Citation: Statistics of the Abatement in Crime in England and Wales, During the Twenty Years Ended 1887-88 by George Grosvenor


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            And to top it off I found in the appendix a typical piece of politics from Monro who was top dog at the time of this report.

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            "When the legend becomes fact... print the legend"
            - The Man Who Shot Liberty Valance (1962)

            Comment


            • Originally posted by caz View Post

              It's worse than that, Herlock, because Schwartz himself implied the exact opposite, that Pipeman was addressed as "Lipski" and was an accomplice to the assault on Stride.
              This might be overstating it, somewhat.

              It's true that the Star made this claim, based on an interview with Schwartz, but Abberline later stated that he questioned Schwartz closely on the matter, and Schwartz didn't know who was being addressed.

              Still, one would think that if Schwartz was trying to implicate an anti-Semite, he wouldn't have been ambiguous and uncertain. His very uncertainty suggests that he was being honest. At least that's how I see it.

              Comment


              • Im trying to imagine this cabal of Club Plotters discussing their fiendish cover up.


                Isaac Plotski: The rozzers will definitely blame us for letting the ripper kill in our yard. We’re done for. We’ll never be able to overthrow the government now and I was really looking forward to it.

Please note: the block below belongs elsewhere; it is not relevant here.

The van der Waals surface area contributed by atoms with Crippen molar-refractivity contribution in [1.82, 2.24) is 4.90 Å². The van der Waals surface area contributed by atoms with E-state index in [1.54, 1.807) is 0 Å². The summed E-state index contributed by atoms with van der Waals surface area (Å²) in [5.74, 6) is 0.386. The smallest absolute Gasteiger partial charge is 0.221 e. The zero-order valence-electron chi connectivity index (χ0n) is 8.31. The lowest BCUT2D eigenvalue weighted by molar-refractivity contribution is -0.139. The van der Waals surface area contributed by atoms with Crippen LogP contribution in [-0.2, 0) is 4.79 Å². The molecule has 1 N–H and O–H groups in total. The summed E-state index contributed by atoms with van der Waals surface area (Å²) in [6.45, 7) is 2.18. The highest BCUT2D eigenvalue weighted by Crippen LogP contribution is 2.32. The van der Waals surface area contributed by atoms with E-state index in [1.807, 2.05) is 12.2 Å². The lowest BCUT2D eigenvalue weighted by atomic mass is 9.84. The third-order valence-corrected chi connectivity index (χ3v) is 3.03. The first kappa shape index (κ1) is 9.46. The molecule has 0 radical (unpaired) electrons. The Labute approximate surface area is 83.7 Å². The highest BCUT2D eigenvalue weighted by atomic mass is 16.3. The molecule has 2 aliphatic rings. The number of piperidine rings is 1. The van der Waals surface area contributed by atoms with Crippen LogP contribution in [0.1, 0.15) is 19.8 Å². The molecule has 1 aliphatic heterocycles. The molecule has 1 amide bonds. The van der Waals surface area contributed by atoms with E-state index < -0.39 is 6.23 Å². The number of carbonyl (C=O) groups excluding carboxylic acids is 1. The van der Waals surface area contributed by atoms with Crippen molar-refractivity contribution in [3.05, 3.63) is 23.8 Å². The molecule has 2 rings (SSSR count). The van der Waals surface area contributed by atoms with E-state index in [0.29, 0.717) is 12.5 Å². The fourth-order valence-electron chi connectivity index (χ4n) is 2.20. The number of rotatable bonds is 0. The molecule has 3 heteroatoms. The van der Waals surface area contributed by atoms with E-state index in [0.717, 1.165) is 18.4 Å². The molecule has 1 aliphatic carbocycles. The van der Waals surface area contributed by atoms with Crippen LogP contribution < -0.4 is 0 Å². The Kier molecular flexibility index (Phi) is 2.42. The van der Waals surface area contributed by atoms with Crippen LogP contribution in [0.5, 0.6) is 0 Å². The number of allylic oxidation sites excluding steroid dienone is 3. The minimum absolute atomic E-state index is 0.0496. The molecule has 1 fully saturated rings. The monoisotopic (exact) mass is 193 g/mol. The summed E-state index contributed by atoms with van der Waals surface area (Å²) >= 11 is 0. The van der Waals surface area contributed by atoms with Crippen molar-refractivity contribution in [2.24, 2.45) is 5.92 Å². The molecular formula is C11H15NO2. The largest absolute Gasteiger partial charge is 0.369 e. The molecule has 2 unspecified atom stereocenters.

Jacob Coverupski: We have to do something. We Jews will not be blamed for nothing. I have a plan.

                Isaac Plotski: Does it involve chalk?

                Jacob Coverupski: No. Why chalk?

                Isaac Plotski: It doesn’t matter. What we need is someone who will pretend that he saw someone who wasn’t Jewish with the woman that was killed.

                Samuel Conspirashevsky: Brilliant Who shall we use?

                Isaac Plotski: Well the police all speak English so why don’t we get someone that can’t speak English?

                Samuel Conspirashevsky: Genius. Why don’t we get someone that’s blind too?

                Isaac Plotski: Please take this seriously.

                .....

                It all makes sense
                Regards

                Herlock



                Chairman of the National Society For The Prevention Of Cruelty To The Old Established Theories.

                Comment


                • Originally posted by Herlock Sholmes View Post